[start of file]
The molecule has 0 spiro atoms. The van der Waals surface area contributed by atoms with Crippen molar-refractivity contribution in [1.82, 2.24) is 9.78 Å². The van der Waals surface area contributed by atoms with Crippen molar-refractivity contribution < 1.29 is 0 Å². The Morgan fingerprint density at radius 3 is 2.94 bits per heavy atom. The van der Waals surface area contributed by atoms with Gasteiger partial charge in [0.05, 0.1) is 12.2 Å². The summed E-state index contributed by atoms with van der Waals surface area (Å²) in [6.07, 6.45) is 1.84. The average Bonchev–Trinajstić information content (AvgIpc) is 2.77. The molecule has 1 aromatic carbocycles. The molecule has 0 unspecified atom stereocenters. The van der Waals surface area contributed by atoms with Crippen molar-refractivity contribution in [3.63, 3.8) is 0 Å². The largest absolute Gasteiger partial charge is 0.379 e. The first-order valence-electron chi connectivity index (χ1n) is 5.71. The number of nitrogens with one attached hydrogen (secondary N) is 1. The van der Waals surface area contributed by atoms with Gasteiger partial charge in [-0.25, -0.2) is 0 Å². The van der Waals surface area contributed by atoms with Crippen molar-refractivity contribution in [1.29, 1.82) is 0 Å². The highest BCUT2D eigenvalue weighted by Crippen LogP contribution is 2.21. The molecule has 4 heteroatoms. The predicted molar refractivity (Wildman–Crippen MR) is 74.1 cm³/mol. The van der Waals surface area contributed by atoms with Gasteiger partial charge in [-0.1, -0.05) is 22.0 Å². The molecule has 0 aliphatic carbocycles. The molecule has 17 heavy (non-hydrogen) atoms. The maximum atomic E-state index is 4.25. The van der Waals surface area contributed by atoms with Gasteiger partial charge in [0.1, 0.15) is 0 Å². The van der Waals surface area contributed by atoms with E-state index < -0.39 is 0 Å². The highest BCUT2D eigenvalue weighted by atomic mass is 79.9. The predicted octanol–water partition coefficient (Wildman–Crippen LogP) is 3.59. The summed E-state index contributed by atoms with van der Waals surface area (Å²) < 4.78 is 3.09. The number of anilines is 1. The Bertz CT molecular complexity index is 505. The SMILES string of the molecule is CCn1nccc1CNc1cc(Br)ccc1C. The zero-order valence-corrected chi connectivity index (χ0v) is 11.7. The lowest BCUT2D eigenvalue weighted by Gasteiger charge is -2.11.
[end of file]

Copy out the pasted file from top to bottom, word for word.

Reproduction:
The molecule has 0 spiro atoms. The van der Waals surface area contributed by atoms with Crippen molar-refractivity contribution in [1.82, 2.24) is 9.78 Å². The van der Waals surface area contributed by atoms with Crippen molar-refractivity contribution < 1.29 is 0 Å². The Morgan fingerprint density at radius 3 is 2.94 bits per heavy atom. The van der Waals surface area contributed by atoms with Gasteiger partial charge in [0.05, 0.1) is 12.2 Å². The summed E-state index contributed by atoms with van der Waals surface area (Å²) in [6.07, 6.45) is 1.84. The average Bonchev–Trinajstić information content (AvgIpc) is 2.77. The molecule has 1 aromatic carbocycles. The molecule has 0 unspecified atom stereocenters. The van der Waals surface area contributed by atoms with Crippen molar-refractivity contribution in [3.63, 3.8) is 0 Å². The largest absolute Gasteiger partial charge is 0.379 e. The first-order valence-electron chi connectivity index (χ1n) is 5.71. The number of nitrogens with one attached hydrogen (secondary N) is 1. The van der Waals surface area contributed by atoms with Gasteiger partial charge in [-0.25, -0.2) is 0 Å². The van der Waals surface area contributed by atoms with Crippen molar-refractivity contribution in [1.29, 1.82) is 0 Å². The highest BCUT2D eigenvalue weighted by Crippen LogP contribution is 2.21. The molecule has 4 heteroatoms. The predicted molar refractivity (Wildman–Crippen MR) is 74.1 cm³/mol. The van der Waals surface area contributed by atoms with Gasteiger partial charge in [-0.1, -0.05) is 22.0 Å². The molecule has 0 aliphatic carbocycles. The molecule has 17 heavy (non-hydrogen) atoms. The maximum atomic E-state index is 4.25. The van der Waals surface area contributed by atoms with Gasteiger partial charge in [0.1, 0.15) is 0 Å². The van der Waals surface area contributed by atoms with E-state index < -0.39 is 0 Å². The highest BCUT2D eigenvalue weighted by atomic mass is 79.9. The predicted octanol–water partition coefficient (Wildman–Crippen LogP) is 3.59. The summed E-state index contributed by atoms with van der Waals surface area (Å²) < 4.78 is 3.09. The number of anilines is 1. The Bertz CT molecular complexity index is 505. The SMILES string of the molecule is CCn1nccc1CNc1cc(Br)ccc1C. The zero-order valence-corrected chi connectivity index (χ0v) is 11.7. The lowest BCUT2D eigenvalue weighted by Gasteiger charge is -2.11.